MO: I usually get the new kids. It might be their first year signing up. They may not know anybody or not have buddies playing with them. That’s what is so great. By the end of the season, we come together as a team and start winning games.

CH2: What do you think you bring to the team?
MO: When I was younger, playing rec soccer, whether we won or lost, we did ‘the tunnel.’ When I first started coaching, no one did the tunnel, and that’s the most fun part of the game! The kids keep running through it; the parents are cheering; there are big grins on the kids’ faces.

CH2: How do the children’s parents react to you?
MO: The parents are so appreciative. That makes a difference, too. Last year I was out having dinner. The waitress came over and said, “You don’t have a bill. That table over there took care of it for you.” It was the parents of one of my players. That was one of the nicest things. I appreciated it so much. I’ll never forget that.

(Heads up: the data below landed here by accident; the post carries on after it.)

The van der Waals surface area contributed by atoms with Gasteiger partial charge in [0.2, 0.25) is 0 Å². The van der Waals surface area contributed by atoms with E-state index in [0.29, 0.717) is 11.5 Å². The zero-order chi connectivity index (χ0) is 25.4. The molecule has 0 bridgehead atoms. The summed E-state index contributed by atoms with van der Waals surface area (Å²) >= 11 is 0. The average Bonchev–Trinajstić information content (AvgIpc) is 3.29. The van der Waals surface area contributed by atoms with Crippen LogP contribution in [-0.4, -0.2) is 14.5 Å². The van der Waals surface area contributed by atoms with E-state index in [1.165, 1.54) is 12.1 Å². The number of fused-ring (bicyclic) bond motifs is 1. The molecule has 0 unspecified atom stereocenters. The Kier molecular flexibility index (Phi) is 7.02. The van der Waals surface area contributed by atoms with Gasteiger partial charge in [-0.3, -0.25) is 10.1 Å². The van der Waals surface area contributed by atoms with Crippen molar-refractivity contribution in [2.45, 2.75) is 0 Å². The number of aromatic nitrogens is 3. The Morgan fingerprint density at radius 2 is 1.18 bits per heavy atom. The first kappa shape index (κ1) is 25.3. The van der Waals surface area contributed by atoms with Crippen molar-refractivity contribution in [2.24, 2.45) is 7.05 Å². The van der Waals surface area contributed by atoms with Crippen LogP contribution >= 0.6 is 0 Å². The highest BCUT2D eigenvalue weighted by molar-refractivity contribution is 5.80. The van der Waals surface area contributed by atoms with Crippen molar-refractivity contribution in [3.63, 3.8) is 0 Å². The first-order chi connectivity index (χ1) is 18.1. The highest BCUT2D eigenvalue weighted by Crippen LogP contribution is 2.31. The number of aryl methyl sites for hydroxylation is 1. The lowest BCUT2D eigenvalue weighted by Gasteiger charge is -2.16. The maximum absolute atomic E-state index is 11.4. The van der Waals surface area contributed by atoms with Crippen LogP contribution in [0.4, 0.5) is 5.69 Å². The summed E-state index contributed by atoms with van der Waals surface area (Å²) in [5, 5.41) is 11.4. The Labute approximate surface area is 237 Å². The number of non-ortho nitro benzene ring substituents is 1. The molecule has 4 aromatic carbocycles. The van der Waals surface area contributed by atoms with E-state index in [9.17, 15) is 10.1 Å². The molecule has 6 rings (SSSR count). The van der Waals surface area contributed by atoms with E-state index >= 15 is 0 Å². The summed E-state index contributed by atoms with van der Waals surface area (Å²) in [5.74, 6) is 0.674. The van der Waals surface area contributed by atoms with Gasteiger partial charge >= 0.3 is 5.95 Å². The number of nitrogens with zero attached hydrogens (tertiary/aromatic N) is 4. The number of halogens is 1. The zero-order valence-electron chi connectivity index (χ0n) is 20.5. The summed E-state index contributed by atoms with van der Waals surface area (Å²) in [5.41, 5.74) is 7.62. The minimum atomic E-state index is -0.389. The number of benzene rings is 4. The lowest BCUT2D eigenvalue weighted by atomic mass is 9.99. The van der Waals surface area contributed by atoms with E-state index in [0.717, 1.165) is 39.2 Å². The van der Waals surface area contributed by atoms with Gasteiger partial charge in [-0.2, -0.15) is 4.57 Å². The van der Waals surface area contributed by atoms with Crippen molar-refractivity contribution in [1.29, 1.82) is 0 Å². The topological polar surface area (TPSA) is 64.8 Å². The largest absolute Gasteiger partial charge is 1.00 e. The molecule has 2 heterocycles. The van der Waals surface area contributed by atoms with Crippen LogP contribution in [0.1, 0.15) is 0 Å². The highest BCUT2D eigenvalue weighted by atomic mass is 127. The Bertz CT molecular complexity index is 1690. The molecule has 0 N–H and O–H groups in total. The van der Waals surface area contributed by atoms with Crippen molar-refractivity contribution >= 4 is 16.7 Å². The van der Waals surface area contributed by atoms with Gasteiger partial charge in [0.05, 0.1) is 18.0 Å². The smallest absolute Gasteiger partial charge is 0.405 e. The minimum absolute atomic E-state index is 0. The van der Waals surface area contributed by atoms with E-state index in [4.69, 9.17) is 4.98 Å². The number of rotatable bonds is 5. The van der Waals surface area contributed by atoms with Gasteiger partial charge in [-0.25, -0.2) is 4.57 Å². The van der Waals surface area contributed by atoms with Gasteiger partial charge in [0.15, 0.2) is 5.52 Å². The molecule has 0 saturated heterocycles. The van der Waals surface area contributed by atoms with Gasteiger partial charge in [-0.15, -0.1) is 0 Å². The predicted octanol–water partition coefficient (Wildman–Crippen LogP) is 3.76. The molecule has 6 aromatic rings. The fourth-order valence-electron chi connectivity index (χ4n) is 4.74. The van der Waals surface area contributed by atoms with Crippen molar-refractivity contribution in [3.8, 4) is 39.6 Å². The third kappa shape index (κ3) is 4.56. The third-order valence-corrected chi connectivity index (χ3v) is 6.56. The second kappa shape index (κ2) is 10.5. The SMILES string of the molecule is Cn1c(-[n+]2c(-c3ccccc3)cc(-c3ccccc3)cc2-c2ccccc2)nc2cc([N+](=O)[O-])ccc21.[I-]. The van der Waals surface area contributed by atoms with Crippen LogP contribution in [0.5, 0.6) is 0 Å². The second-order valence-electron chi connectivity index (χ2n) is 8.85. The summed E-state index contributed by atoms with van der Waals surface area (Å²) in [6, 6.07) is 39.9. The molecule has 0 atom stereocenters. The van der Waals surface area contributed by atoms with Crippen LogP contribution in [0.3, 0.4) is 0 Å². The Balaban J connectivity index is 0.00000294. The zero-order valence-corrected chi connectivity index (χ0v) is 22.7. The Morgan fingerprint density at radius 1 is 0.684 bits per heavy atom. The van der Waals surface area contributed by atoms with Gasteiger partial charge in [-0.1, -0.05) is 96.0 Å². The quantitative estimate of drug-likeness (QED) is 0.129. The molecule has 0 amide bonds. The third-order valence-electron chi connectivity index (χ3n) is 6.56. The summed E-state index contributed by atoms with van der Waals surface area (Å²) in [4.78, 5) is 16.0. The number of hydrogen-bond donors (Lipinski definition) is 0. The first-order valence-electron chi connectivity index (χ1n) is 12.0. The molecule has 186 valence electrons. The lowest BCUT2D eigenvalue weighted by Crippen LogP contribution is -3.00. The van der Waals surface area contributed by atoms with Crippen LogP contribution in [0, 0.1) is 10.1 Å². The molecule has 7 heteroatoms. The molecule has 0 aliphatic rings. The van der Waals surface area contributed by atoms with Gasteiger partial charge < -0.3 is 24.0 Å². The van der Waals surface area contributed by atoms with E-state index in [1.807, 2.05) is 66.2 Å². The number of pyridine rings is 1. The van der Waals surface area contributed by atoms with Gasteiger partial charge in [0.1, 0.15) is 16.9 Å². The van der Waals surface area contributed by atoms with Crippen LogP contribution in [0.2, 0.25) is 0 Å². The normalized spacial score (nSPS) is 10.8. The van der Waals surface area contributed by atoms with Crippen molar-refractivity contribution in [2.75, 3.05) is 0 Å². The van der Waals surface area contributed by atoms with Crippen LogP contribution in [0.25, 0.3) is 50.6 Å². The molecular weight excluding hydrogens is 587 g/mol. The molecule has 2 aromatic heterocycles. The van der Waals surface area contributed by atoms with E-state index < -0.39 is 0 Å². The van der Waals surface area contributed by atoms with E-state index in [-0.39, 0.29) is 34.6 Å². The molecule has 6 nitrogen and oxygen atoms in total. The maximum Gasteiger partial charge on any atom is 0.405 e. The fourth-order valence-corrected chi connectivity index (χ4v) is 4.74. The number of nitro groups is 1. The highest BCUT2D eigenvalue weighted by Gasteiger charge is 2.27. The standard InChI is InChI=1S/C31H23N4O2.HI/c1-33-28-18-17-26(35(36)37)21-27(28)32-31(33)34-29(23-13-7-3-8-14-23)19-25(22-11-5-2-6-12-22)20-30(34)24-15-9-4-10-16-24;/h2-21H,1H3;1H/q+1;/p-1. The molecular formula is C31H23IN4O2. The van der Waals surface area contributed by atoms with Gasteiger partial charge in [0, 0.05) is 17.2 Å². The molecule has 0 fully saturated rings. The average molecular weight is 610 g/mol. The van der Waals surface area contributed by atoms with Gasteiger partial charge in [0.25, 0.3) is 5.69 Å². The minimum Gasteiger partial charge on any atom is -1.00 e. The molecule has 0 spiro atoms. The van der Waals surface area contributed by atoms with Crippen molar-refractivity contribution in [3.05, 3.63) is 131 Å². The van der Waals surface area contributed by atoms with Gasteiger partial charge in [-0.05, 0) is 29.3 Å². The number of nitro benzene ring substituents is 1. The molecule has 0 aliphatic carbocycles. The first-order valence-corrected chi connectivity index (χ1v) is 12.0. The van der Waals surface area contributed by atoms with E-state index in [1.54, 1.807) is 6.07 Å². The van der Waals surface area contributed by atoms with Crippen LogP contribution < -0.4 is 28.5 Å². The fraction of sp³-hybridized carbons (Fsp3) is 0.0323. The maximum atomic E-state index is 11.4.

CH2: How important do you think soccer is for children?
MO: My whole life, everything I’ve ever accomplished, I gave all the credit to athletics. I would say teamwork, competitiveness, hard work, commitment, all of those things athletics taught me. I’ve seen all that in our teams. There’s also heart. All of those things come together in the end. Whether we won all of our games or lost. When we’re sitting there at our little ice cream party at the end of the season and all of the boys are buddying up and having a good time, that’s the ultimate satisfaction.